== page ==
The concert is done, and we’re milling about Cadogan before heading off to the afterparty. I say a few hellos, and all I hear from everyone is about how they absolutely loved it. My brother is impressed, and finally understands why I disappear for hours every Sunday. He can’t believe how professional it was. Born Slippy and O Fortuna were his favourites. I have a last puff on my post concert fag (this really has to stop soon though!) before heading back in to lend a hand setting down the stage. After lugging bits of stage and poles to the van, one of the stage crew asks if I’d like an old confetti cannon that the theatre was throwing out. I jumped at the opportunity, stroking my new one-use toy. I have a plan.
I rush off to the afterparty. Good cheer abides! And what an epic venue – Kirsten is a genius. I can’t quite remember how I got the drinks I did, but they were hardly necessary given the elation one feels post-concert. The bodies are moving. Colours are everywhere. Smiles, joy, new faces and familiar ones, young, and old, and all shapes and sizes. I’m waiting for my moment. The DJ plays Born Slippy. I wait for the wall of sound, poised on the balcony above the dance floor. The beat stops and the moment arrives. I unleash the confetti and it feels like time slows down. Colours flitter in the air. It’s one of those pure and rare peak moments in time. I am happy.
See you next season!
The original performance of ‘A Night At The Movies’ was on 20 January 2018 at Cadogan Hall, London
Philip, a longtime member of the Pinkies, looks back on a concert of some of our most special arrangements…
Our winter concert in 2016 showcased the diversity and talent of our members through their very own choral arrangements and compositions. Most pieces were specially arranged for the Pinkies by choir members, along with some iconic classical commissions. Well, we needed an excuse to sing Handel’s Zadok the Priest! Also included was a piece specially commissioned for our 30th Anniversary in 2013 from composer Richard Thomas: I, Choir.
The concert opened with an arrangement of the Electric Light Orchestra’s Mr Blue Sky by Michael Derrick, who joined the choir in 1987 and has been arranging songs for us ever since. Kate Bush has many fans in the choir and two of her songs were featured: Running Up That Hill (arranged by Simon Pearson) and This Woman’s Work (arranged by Andy Mitchinson).
One of our most prolific arrangers is Chris from the basses, who joined the choir in 2008. We sang his first ever arrangement for the Pinkies, Bob Dylan’s Make You Feel My Love, as well as Chris’s arrangements of Frankie Goes To Hollywood’s Relax and a new version of epic pop hit Chandelier by Sia. Soprano Naomi came up with a fabulous arrangement of Video Killed The Radio Star, while ex-Pinkie Fran composed some beautiful music to the poem Lake Isle of Innisfree by the Irish poet W.B.Yeats.
The concert also featured two talented home-grown small groups comprised of current and ex-Pinkies– the bubbly Barberfellas (www.barberfellas.com) and the high-spirited Gin and Harmonics (www.ginandharmonics.com). For those of you who missed the concert most of these pieces were recorded for our latest CD appropriately entitled By Special Arrangement.
A Night at the Movies was the culmination of my first season with the Pinkies, and so I was continually reminded I was “popping my Pinkie cherry”. Prior to joining the choir, I had never been to a Pinkies concert. Although I had performed in choirs for many years in Sydney, I wasn’t sure what to expect. Would I be nervous? Would it be a professional appearance? Would the concert ‘come together’ on the night? Any uncertainty I had was soon eased upon arriving at the venue. As I walked from the Underground station to the venue, there was the most glorious parade of Pinkies carrying the most sensational array of hat boxes, suit bags, suitcases full of makeup, the obligatory feather boas and of course the absolutely necessary glitter that is required for such a concert. There had been many months of rehearsals leading into the big day. There had been a lot of blood sweat and tears – and literally tears from all of us on different occasions trying as we tried to memorise repertoire and choralography (aka choreography for choirs). The afternoon of the show was spent in a full technical rehearsal. It went something like this… Start a song. Stop midway. Move to the right. Readjust lighting levels. Have a sip of water. Start the song again. Stop again. We’d moved too far to the right. Shuffle the left. No the other left. No no. Keep going. Have a sip of water. Have a chat amongst ourselves. Fix the balance between the band and the choir. Have another chat. Okay start again. Repeat. Next song. Repeat the process. Have another sip of water. I was soon starting to realise any apprehension I had about the concert had been far too premature. What was quickly unfurling was an A-Grade professional performance of the highest calibre – choir, bigband, piano, solos, movement, lighting, videos, audience interaction, emotion. There was an apparent degree of pre-performance preparation and thought put in by a very talented team of Pinkies. We were scheduled to deliver a fun-filled and spectacular evening. Continue reading “Stepping into the limelight for the first time!”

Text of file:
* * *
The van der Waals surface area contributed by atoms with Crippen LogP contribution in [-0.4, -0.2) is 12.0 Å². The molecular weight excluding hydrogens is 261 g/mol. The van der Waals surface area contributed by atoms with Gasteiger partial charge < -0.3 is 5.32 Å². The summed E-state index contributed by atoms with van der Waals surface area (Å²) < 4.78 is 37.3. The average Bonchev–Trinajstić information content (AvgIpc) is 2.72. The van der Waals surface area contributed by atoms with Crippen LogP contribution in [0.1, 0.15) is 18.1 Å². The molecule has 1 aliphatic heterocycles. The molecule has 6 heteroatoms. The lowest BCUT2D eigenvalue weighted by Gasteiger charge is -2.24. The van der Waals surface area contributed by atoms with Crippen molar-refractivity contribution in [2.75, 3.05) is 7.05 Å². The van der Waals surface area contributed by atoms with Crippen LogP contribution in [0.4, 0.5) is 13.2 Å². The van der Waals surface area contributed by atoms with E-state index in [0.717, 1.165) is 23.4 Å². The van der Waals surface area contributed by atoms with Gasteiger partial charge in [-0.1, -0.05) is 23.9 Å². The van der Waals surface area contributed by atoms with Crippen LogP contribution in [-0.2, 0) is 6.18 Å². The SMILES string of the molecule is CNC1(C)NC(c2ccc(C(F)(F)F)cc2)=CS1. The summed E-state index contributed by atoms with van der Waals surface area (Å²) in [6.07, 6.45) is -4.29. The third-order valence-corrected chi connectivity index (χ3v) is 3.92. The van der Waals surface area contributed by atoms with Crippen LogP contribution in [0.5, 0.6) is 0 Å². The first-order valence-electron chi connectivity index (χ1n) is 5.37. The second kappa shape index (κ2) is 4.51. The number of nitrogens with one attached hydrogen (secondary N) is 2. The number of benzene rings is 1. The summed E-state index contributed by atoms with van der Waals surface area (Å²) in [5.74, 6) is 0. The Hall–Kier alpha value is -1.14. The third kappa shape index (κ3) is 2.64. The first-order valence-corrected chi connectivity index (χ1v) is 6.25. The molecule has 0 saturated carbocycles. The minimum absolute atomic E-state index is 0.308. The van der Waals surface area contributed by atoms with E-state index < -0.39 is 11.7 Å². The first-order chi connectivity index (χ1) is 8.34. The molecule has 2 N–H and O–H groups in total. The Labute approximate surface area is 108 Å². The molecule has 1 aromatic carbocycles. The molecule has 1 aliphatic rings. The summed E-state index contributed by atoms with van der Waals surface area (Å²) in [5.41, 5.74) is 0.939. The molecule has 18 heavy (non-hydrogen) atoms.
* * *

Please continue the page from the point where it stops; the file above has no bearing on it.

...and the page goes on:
Tickets for A Night at the Movies are now all sold out! Keep an eye on our website in case any extras become available at the last minute, and keep Saturday 19 July free in your diary for our next London concert. On Saturday 25 January we’ll be joined on stage by the hugely talented London Gay Big Band! They’ll be helping us bring to life a whole host of movie music favourites. Having heard them perform numerous times, most recently with the lovely London Gay Men’s Chorus at their Hallowe’en Ball, we’re delighted to have them join us.
The London Gay Big Band was founded in the summer of 2011 and is a full-size, 20 piece, jazz orchestra made up of talented musicians and vocalists, bringing a fresh vibe to the London music scene. Since its formation, the Band has gone from strength to strength, performing at a number of high profile events and venues throughout London and beyond, including the Southbank Centre, the main stage at Trafalgar Square for World Pride 2012, main stage at BT London Live in Victoria Park (part of London 2012 Olympics), The Langham Hotel, Hackney Empire, Floridita, Clapham Street Party, The Lord Mayor’s Show & Charing Cross Theatre, among others. More information and details of their other upcoming shows